The Copenhageners’ Painter
Paul Gustav Fischer – frequently named Paul Gustave Fischer – (July 22, 1860 – January 5, 1934) was a Danish painter, who belonged to the fourth generation of the Fischer family to live in Denmark. The family – originally coming from Poland – was upper middle class. Paul’s father had started as a painter, but later succeeded in the business of manufacturing paints and lacquers.
Paul Fischer learned the craft from the ground up being an assistant in his father’s painting materials business.
Paul Fischer studied at the Royal Danish Academy of Art in Copenhagen 1876-78 but he did not complete the studies. This threatened to block his career as an artist until he sold a drawing to a Danish magazine (Ude og Hjemme) in 1882.
Fischer then became influenced by the contemporary trends in French intellectual life and the circle of young Danish naturalists. He was appointed to illustrate the Danish author Georg Brandes’ work Berlin as German Reich Capital, which was published as booklets 1884-85. Afterwards more magazines presented his drawings, and his paintings were exhibited at Charlottenborg 1884-1902.
The early drawings show city life, and it was indeed as street life painter he established himself in the public consciousness.
Paul Fischer stayed in two periods in the 1890s in “the artists’ town” Paris, and was so glad for the French that he changed his first name Danish Poul with the more French-sounding Paul.
In the beginning the scenes were set in overcast or winter weather, but after his Paris trip the colours were warmer.
Paul Fischer painted motifs from Queen Louise Bridge with views towards Ferdinand Meldahl’s two symmetrical palatial apartment buildings on Søtorvet – being some of the most French-influenced architecture in Copenhagen. Moreover, it was easy for him to compare the lakes on either side of the bridge with his beloved river Seine in Paris.
Especially famous are the colorful paintings of the “Parisian” commercial life on Højbro Plads in Copenhagen. These paintings were highly appreciated.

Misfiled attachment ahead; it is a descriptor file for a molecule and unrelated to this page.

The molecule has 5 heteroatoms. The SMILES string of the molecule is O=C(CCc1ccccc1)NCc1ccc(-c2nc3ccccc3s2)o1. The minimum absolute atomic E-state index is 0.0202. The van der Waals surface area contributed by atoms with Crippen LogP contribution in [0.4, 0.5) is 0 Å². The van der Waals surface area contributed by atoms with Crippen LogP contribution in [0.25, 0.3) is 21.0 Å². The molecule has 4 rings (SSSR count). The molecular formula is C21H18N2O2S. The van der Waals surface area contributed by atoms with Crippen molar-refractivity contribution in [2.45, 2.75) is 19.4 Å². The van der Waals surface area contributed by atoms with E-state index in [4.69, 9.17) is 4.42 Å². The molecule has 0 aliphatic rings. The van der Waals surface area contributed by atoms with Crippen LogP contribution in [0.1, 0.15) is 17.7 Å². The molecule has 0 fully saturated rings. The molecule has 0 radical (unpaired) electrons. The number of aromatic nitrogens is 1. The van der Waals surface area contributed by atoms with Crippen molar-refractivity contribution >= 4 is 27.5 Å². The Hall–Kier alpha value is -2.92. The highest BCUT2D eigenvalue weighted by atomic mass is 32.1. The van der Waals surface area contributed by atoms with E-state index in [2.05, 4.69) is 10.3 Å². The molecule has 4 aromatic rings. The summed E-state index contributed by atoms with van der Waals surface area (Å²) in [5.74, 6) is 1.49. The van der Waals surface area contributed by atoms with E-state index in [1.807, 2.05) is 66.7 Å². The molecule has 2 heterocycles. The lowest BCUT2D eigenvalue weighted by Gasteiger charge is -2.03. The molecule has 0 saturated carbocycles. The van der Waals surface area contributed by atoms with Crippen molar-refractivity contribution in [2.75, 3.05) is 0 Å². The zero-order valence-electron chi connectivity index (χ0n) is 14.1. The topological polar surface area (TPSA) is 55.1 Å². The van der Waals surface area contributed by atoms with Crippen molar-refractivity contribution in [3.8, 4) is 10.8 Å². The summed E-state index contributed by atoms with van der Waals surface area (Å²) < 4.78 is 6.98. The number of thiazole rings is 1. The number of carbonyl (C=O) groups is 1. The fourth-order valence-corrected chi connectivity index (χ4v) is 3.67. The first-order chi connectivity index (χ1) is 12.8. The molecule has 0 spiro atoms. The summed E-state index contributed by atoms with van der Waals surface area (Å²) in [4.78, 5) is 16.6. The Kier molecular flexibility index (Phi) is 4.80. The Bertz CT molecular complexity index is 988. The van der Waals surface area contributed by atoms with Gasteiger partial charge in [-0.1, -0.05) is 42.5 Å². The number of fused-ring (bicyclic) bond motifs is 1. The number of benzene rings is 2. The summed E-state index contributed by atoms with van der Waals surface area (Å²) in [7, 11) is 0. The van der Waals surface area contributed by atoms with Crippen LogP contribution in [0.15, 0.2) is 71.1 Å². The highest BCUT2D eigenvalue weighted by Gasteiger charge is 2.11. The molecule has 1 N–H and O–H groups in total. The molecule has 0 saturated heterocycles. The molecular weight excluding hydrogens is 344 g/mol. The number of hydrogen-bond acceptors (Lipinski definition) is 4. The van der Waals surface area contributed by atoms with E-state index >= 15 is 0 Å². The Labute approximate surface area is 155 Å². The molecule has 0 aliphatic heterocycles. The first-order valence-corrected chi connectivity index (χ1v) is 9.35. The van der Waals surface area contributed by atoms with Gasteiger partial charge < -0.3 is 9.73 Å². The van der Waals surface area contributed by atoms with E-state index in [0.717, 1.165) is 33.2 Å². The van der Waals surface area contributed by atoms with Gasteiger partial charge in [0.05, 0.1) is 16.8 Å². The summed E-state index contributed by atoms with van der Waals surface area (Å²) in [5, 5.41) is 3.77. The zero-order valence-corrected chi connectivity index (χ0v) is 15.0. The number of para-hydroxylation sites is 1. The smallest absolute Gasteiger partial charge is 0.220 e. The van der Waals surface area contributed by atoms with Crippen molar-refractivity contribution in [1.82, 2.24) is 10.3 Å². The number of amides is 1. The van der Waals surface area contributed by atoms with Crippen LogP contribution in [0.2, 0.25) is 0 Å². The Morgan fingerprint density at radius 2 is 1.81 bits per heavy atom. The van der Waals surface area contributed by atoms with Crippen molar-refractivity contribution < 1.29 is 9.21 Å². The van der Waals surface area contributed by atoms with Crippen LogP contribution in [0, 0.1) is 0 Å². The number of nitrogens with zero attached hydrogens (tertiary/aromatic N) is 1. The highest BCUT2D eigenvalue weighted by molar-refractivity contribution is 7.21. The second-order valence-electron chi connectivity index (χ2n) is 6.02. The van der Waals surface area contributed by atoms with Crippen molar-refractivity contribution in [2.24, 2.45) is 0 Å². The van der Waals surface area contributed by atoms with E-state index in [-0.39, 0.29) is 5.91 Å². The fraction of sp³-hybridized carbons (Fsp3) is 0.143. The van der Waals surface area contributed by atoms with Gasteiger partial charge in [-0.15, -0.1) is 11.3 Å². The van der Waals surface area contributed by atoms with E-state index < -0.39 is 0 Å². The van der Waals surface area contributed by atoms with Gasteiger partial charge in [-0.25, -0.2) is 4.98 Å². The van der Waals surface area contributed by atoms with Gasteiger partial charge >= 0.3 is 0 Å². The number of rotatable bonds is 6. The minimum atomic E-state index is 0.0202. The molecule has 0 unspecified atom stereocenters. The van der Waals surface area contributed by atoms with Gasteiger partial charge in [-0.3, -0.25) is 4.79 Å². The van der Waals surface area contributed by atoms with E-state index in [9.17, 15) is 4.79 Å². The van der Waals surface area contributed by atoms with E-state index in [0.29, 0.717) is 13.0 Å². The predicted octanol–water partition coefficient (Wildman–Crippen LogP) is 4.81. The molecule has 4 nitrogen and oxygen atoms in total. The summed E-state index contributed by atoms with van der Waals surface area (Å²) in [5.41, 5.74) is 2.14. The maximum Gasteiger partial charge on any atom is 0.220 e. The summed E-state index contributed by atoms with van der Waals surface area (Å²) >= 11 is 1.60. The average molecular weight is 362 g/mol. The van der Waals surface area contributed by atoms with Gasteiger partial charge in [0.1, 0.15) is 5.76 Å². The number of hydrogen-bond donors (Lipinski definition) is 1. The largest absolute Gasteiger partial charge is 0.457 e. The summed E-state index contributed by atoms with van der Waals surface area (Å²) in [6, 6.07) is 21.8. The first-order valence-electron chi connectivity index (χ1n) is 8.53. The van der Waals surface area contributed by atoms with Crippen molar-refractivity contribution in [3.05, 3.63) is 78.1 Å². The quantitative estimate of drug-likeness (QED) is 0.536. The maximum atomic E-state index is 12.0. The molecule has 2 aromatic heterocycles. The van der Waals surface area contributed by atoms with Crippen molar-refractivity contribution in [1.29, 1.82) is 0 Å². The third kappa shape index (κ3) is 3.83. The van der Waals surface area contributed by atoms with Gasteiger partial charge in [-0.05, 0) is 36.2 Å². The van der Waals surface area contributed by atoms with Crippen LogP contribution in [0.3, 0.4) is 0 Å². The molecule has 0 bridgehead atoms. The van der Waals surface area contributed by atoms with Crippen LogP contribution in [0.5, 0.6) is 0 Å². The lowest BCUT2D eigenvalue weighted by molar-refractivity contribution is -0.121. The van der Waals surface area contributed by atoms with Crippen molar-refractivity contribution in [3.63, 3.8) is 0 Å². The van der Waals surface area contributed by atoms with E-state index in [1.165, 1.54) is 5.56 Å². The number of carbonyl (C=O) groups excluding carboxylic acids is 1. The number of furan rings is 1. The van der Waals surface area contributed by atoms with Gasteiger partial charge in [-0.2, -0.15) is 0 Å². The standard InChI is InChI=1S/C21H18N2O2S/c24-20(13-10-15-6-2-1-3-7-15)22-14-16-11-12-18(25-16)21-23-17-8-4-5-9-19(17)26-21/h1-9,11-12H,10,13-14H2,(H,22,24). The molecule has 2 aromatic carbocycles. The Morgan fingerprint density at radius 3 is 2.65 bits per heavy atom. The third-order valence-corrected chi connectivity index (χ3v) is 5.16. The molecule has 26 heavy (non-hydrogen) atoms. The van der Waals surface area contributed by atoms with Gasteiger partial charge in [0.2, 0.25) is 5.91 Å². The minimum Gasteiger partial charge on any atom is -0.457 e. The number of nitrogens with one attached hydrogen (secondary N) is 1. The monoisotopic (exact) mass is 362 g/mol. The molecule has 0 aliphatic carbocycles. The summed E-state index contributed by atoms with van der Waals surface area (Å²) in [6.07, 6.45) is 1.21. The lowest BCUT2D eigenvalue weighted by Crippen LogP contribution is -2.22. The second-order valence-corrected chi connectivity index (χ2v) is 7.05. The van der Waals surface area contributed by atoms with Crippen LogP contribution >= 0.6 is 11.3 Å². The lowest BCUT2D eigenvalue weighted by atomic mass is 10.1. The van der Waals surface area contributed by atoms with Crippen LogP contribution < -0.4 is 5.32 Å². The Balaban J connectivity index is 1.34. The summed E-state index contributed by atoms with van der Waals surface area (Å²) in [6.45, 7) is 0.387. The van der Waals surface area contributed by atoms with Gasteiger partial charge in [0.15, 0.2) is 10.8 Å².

At that time Fischer became what he is particularly remembered as: The Copenhageners’ and especially the female Copenhageners’ painter.
It was not long before Fischer gained fame as a painter of cities, not just Copenhagen, but scenes from Scandinavia, Italy and Germany, reaching his zenith between 1890 and 1910.
In that period he was inspired by contemporary, internationally known painters in Norway and Sweden, especially Carl Larsson, and he created a series of paintings with bright, sunny bathing scenes and nudes.
The high demand for his paintings made him financially independent, but also meant that his output became uneven.
Fisher’s unfaltering mastery of the pictorial technique unfolded later in the paintings of Amalienborg Palace in Copenhagen in a muted gray scale with effective accents in red and blue.
In addition to Fischer’s large production of paintings, he published a series of illustrated books. Especially noteworthy are “Artist Portraits” and the endearing book for children “The Alphabet” – both from 1893.
At the same time Fischer began drawing posters. They are, as his production as a whole, stylistically very different, but in some of them the inspiration from the great French poster artists A. Th. Steinlein and Henri de Toulouse-Lautrec is clearly visible.
The tremendous productivity that characterizes Paul Fischer is accentuated further by his several thousand photographic pictures, which are preserved. Mostly they have been preliminary studies for paintings, but he also experimented with portraits and other motifs.
During the period when he actively painted, Danish art was dominated by Laurits Tuxen. Despite Fischer’s lack of critical recognition during his lifetime, his art sold well.
One major event, in which he succeeded over Tuxen, was when Sweden transferred the sovereignty of Norway back to the Norwegians: Fischer rather than Tuxen got the commission from the King of Norway to paint the event.
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